On the topheman/d3-react-experiments project, at the end of last month, I released a few examples of React components exposing charts based either on vanilla d3 code or react-faux-dom.
In this new release, I took a full JSX approach, using some components from the Victory library. I’ve already used some of them in the past (simple pie charts / histograms), but this time, I made a more advanced chart:
- dual Y axis (two Y axis with independent scale) / multi lines
- user interractions:
- hover legends or lines will highlight relevent lines and axis
- hover the chart will show a tooltip with some contextual infos
- touch: toggle touch legends or lines will highlight relevent lines and axis
- fully responsive
- data comes from the npm registry API:
- a simple configuration object will setup all the charts
When you come back to some d3 code after a while, it can be hard to dive back in (even if it’s yours). This is where the declarative approach of React/JSX makes sense. It is easier to read and understand what’s happening, since you only have to deal with components that you feed with some props.
The code might be easier to reason about, but on the other hand, you’ll have to change your vanilla d3 approach to a component based one (and some times directly deal with svg via JSX).
Reusability / Composability
When I started doing datavisualisation in React, I felt like each chart component library I tested was too weak / not composable enough – that all you could do eventually was a single pie chart, bar chart or line chart. I almost started my own library but didn’t go through when I realised that all I would have done was making exactly the same components as libraries like Victory …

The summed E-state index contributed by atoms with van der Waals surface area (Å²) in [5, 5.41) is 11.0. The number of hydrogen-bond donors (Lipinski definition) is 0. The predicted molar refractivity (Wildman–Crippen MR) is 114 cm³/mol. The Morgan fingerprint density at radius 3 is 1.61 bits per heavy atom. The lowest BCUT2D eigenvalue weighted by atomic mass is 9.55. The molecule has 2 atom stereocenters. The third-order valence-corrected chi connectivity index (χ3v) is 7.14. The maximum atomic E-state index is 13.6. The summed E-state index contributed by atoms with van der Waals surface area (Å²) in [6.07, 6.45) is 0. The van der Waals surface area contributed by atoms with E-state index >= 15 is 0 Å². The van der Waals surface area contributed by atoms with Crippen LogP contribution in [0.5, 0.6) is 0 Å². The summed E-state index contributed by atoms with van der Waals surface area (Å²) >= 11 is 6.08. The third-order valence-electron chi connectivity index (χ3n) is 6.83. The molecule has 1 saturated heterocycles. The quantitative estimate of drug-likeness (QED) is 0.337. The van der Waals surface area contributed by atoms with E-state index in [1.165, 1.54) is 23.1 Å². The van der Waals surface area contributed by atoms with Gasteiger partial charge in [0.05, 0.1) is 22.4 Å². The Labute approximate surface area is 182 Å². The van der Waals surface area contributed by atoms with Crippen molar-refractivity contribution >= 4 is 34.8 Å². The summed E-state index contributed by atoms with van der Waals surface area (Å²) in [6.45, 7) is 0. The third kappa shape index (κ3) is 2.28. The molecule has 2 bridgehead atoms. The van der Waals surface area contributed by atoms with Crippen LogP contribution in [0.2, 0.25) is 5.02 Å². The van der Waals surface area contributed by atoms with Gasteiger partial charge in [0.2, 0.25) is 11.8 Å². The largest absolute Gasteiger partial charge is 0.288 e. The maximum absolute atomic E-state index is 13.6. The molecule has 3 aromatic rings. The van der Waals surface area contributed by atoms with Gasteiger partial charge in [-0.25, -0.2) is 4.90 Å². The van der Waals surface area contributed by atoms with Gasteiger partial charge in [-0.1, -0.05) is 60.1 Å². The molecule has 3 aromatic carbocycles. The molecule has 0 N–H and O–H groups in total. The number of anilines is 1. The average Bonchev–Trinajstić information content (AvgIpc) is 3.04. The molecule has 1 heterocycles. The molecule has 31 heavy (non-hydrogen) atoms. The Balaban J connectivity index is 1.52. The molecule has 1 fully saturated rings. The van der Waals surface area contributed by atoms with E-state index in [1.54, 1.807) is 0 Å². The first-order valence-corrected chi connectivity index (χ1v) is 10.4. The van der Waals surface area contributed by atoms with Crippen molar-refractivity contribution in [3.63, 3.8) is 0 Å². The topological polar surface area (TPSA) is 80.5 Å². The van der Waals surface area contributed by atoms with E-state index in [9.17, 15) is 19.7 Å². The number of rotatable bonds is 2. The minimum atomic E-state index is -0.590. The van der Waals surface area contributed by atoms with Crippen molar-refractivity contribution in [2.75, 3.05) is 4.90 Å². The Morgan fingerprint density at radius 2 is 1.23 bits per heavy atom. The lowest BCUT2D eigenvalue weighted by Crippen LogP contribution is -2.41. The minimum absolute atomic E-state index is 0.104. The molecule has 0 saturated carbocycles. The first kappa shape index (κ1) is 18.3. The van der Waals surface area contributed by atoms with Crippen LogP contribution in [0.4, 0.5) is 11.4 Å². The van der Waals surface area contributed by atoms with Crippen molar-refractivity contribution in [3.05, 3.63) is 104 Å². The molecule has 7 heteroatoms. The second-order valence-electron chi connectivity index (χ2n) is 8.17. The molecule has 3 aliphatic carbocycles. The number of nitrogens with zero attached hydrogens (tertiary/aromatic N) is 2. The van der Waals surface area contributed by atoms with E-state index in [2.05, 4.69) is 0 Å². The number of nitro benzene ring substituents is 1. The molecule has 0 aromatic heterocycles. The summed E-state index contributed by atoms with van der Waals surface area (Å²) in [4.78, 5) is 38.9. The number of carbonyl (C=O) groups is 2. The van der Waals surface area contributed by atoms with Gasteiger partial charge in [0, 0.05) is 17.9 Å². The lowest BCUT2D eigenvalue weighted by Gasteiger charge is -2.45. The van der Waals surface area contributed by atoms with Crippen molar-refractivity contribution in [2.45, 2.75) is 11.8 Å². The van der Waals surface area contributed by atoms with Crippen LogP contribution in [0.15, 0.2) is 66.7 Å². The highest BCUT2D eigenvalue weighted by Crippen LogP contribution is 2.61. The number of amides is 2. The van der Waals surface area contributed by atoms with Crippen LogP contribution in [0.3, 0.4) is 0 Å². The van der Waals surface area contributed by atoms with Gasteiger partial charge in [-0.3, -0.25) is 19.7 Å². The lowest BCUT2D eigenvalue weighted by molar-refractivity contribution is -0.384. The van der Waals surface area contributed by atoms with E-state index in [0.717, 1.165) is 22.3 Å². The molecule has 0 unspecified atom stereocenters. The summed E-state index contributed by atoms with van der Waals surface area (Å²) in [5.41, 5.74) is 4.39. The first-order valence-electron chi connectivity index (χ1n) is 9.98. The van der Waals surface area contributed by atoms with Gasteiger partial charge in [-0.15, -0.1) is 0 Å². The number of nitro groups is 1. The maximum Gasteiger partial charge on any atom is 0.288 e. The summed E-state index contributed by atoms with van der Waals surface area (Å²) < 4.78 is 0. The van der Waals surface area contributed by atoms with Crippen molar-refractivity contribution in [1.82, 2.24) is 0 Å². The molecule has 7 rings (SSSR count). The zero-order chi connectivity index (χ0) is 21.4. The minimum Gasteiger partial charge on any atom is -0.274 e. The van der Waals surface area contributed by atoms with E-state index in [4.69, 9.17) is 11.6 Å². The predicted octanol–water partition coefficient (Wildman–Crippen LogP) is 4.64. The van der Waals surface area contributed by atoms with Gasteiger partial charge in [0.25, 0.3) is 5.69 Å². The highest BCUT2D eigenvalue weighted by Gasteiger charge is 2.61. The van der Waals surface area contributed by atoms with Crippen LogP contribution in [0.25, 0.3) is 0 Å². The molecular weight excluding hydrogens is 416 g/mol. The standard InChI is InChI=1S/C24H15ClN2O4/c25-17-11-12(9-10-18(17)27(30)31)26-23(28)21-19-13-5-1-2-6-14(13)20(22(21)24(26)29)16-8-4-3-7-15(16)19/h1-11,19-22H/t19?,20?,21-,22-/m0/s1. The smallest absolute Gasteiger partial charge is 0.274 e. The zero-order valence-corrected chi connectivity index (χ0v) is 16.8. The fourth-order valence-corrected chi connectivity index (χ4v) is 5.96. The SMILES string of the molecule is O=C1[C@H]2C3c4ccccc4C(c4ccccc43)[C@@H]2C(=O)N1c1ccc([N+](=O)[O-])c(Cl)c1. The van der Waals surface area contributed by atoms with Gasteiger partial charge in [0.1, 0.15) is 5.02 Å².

In fact, you can compose those components with each others to make more advanced charts. That way, you benefit from already available reusable components. You can even break those advanced components in multiple reusable ones on your end.
In that case, there is a limit to reusability / composability. Like any framework which gives you high level abstractions, there will come a point when your needs will become very specific and won’t fit in. If you want to make some hard core visualisations like some of which you can see on bl.ocks.org, you’ll be better coding them in vanilla d3 encapsulated in a React component.
- You shouldn’t need to re-invent the wheel. React datavisualisation libraries like Victory provide components like
VictoryLine… They will cover your basic use cases, out of the box.
- Those components can be composed as HOC to make advanced charts. We need people to create examples.
- Those libraries may not be suited to make complex charts. In that case, some good ole vanilla d3, embeded in a React component will be a better solution.